If the Hamiltonian produces the basic Schrodinger Equation. How did Schrodinger take into account spin which you say can't be taken into account by the Hamiltonian? Please answer using your own words and not let me read other entire whole books. Thanks.
     
  15. Jul 15, 2017 #14

    bhobba

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    Schrodinger got the right answer but his reasoning was wrong:
    https://arxiv.org/abs/1204.0653

    It wasn't Schrodinger that nutted out spin - it was Pauli.

    Nowadays it's all derived from symmetry. If understanding this whole thing at that level is your wont then get the following:
    https://www.amazon.com/Physics-Symmetry-Undergraduate-Lecture-Notes/dp/3319192000

    But it has nothing to do with solving problems in quantum chemistry - its understanding basic principles.

    Physics has great scope and getting across it all is pretty much impossible. I am mostly interested in understanding basic principles, but you really have made a difficult task for yourself if you want to do both.

    For quantum chemistry just simply accept that all this stuff it uses can be justified, often from quite elementary symmetry considerations such as the frame invarience of the Born Rule, and unless you want to take a big sojourn into getting across it leave it at that. I fell into that trap myself. I wanted to get across the bra-ket formalism of Dirac and his use of that damnable Dirac Delta function that even Von-Neumann savaged. I did, but it was a long sojourn into advanced areas of functional analysis called Rigged Hilbert Spaces - it slowed down my actual understanding of QM, but I did come out the other end with some rather interesting advanced math that these days is used in many areas eg white noise theory. But it didn't really help in understanding QM.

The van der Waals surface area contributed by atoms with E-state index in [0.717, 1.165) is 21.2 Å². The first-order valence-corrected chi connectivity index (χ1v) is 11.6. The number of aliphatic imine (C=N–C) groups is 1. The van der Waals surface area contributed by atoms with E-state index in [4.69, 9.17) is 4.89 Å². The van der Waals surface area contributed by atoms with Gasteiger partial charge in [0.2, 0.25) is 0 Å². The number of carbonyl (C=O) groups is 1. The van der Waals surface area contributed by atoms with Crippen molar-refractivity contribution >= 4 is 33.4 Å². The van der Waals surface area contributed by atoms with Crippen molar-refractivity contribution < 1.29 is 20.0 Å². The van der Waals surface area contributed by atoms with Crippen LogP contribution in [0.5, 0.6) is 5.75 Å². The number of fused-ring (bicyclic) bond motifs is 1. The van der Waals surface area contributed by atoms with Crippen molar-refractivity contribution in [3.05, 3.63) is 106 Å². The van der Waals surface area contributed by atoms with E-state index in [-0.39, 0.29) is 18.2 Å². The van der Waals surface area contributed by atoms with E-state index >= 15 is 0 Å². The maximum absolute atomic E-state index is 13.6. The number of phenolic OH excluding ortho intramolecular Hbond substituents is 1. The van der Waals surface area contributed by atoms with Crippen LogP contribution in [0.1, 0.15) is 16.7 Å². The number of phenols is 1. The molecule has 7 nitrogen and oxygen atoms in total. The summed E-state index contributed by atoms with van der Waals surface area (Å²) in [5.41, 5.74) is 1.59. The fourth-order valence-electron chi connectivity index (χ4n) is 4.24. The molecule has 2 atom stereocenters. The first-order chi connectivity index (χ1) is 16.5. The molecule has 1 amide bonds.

Thanks
    Bill
     
    Last edited: Jul 15, 2017
  16. Jul 15, 2017 #15

    PeterDonis

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    The questions you are asking are too broad in scope for this request to be reasonable. You are basically asking for someone to condense all of QM and its application to atoms and molecules into a PF post. That's not going to happen. You need to work through the textbooks yourself--one textbook alone won't tell you all you need to know. Ballentine is a good start, but as @bhobba has already pointed out, when you're finished with it you won't have answers to all the questions you want to ask. No single textbook will do that.